Final Thoughts For a First Successful POTA Activation

  • Make a checklist of EVERYTHING in your kit. Be meticulous you don't want to forget anything. 
  • Perform a test run at home. You don't want to get to your park and realize your soundcard isn't working because you don't have the right settings.
  • Charge all batteries (and devices) the night prior to the activation.
  • Choose an easy and nearby location for your first activation. Although you should have done a dry run at your home prior to driving to a park, it's still best to make your first park someplace easy and convenient. Maybe they should have different levels of parks, say beginner parks, intermediate parks, and advanced parks. 
  • Keep your first activation simple. 
  • Dress appropriately. It's easier to stay warm then it is to get warm. And if operating somewhere warm and sunny don't underestimate the value of shade and sunscreen.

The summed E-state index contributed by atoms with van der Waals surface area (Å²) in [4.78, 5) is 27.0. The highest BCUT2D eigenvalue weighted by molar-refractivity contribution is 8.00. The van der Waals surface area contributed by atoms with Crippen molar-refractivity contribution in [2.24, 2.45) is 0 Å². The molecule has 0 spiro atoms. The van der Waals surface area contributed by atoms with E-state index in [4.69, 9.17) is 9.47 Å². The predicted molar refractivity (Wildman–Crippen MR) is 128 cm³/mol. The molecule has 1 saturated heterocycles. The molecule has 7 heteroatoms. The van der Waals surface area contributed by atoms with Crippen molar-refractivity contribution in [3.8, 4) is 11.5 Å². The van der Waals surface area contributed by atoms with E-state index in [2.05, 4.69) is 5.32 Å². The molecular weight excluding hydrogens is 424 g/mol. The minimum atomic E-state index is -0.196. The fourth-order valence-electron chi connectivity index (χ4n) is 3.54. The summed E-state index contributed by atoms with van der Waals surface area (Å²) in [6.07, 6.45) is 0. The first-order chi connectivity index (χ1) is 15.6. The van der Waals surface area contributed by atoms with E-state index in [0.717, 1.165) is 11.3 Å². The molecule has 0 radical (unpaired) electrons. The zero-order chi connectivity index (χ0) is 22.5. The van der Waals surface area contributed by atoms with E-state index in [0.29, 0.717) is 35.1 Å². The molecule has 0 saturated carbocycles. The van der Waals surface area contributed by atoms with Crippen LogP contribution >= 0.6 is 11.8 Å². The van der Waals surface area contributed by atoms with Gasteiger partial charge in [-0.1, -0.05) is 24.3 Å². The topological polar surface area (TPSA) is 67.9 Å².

• Don't forget to pre-schedule your park activation on the Parks on the Air website prior to your activation. And once setup and on the air, it is acceptable to 'self-spot' so hunters know you're active.
  • The Parks on the Air program relies on activator QSO logs, so be sure to submit your ADI logfile via email to the appropriate coordinator after your activation. Instructions are on the website.
  • Take care of your equipment. The outside environment is harsh. Make sure to dry equipment if it gets wet or damp. Let equipment climatize in the kit if bringing from a cold environment to a warm house, or visa versa to prevent internal condensation. Wipe dirt / dust from gear. If you use a Buddipole or similar antenna setup spray metal parts with WD-40. If you use fiberglass poles, dry them off and wipe with a non-petroleum-based wax. Recharge your LifePo4 batteries. Partial discharge state doesn't hurt the batteries like it does SLA or AGMs but keeping them fully charged keeps you better prepared for emergencies.  
  • Be prepared to answer some random questions (especially if it is a popular park with a lot of foot traffic). 
  • Be willing to show and explain (in simple terms) what you're doing. For my FT-8 QSOs I was able to show them when I transmitted, the list of stations I was receiving and who I could "hear," and when a station called me and completed a QSO then we looked them up on QRZ so I could show them where that station was located. The kids loved it.
  • Most importantly...have fun!

WA7WJR activating POTA K-3216 Lake Sammamish State Park in Washington state.